Video conferencing app Zoom updated its iOS app last week after a Motherboard investigation of the app showed that it was sending user data — such as user’s device, time zone, city and an “unique advertiser identity” — to Facebook. This happened even if Zoom users didn’t have a Facebook account. Zoom’s privacy policy did not did not chalk out the extent of this data sharing, Motherboard found. Following the latest update, Motherboard said that the app was no longer sending data to Facebook upon opening.

Following Motherboard’s investigation, Zoom said that it had implemented the “Login with Facebook” feature using the Facebook SDK (software development kit) for iOS. It claimed that it was “made aware” on March 25, that the Facebook SDK “was collecting device information unnecessary for us to provide our services”.

Zoom’s claims no personal information shared: Zoom said that the information collected by the Facebook SDK did not include personal information and activities related to meetings such as attendees, names, notes, etc., but included information about devices such as the mobile OS type and version, the device time zone, device OS, device model and carrier, screen size, processor cores, and disk space. With the latest update, Zoom claims to have done away with the Facebook SDK in its iOS app.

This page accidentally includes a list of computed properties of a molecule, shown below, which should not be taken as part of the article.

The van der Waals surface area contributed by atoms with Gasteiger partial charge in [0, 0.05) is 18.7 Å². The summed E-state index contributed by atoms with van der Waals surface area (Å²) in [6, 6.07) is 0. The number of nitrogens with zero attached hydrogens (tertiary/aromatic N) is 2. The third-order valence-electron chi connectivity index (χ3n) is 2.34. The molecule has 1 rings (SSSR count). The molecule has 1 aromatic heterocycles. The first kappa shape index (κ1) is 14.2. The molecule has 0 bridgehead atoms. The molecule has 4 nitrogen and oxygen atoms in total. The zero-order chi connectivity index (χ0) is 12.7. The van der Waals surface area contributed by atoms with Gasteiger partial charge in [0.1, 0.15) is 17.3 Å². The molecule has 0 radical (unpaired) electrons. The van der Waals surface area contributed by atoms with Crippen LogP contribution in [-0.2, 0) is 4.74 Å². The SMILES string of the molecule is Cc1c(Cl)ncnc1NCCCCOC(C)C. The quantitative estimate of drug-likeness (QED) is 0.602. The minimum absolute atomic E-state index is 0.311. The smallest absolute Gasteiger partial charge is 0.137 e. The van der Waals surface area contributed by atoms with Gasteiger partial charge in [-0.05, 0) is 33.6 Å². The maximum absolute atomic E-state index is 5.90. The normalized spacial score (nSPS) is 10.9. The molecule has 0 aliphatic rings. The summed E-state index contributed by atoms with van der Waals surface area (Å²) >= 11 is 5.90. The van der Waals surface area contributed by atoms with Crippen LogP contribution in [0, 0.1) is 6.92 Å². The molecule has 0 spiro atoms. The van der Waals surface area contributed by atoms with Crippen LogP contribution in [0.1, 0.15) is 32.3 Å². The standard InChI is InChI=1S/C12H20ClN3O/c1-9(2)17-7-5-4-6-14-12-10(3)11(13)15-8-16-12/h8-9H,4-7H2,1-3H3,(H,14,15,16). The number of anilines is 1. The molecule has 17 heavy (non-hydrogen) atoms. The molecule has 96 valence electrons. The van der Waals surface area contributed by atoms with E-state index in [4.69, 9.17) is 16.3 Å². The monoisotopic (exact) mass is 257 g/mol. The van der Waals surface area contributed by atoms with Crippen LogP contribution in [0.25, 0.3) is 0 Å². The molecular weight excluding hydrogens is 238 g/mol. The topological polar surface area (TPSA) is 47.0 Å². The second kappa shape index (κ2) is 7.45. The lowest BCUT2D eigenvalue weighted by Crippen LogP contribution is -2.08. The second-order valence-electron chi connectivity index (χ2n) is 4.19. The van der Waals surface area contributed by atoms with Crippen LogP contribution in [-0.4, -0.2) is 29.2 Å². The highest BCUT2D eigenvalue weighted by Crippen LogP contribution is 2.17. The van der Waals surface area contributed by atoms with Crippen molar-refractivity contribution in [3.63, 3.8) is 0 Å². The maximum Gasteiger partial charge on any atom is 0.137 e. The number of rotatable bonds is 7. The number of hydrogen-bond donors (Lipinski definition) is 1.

What Zoom didn’t clarify: Zoom did not clarify why its iOS app was sharing so much data with Facebook in the first place, and why the extent of this data sharing was not made clear in its privacy policy.

Zoom’s privacy issues: Yesterday, New York’s Attorney General Letitia James sent a letter to Zoom questioning its data privacy and security practices, the New York Times reported. She noted, among other things, that Zoom had been slow to address vulnerabilities “that could enable malicious third parties to, among other things, gain surreptitious access to consumer webcams [zoombombing].” She also questioned the categories of data that Zoom collects, and the entities with which it shares user data.

  • Zoom allows activity tracking, access to recorded calls: Apart from the phenomenon of zoombombing — where public Zoom calls have been invaded by uninvited guests — Zoom has other potential privacy issues as well. Advocacy group, Electronic Frontier Foundation had earlier pointed out that the host of Zoom calls can monitor activities of attendees while screen sharing. If a user records any calls via Zoom, administrators can access the contents of that recorded call, including video, audio, transcript, and chat files, among other things. It also allows administrators to see the operating system, IP address, location data, and device information of each participant.
  • Attention tracking feature: Zoom also has an “Attention tracking” feature that allows hosts to know when a participant does not have the Zoom window in focus during screen sharing.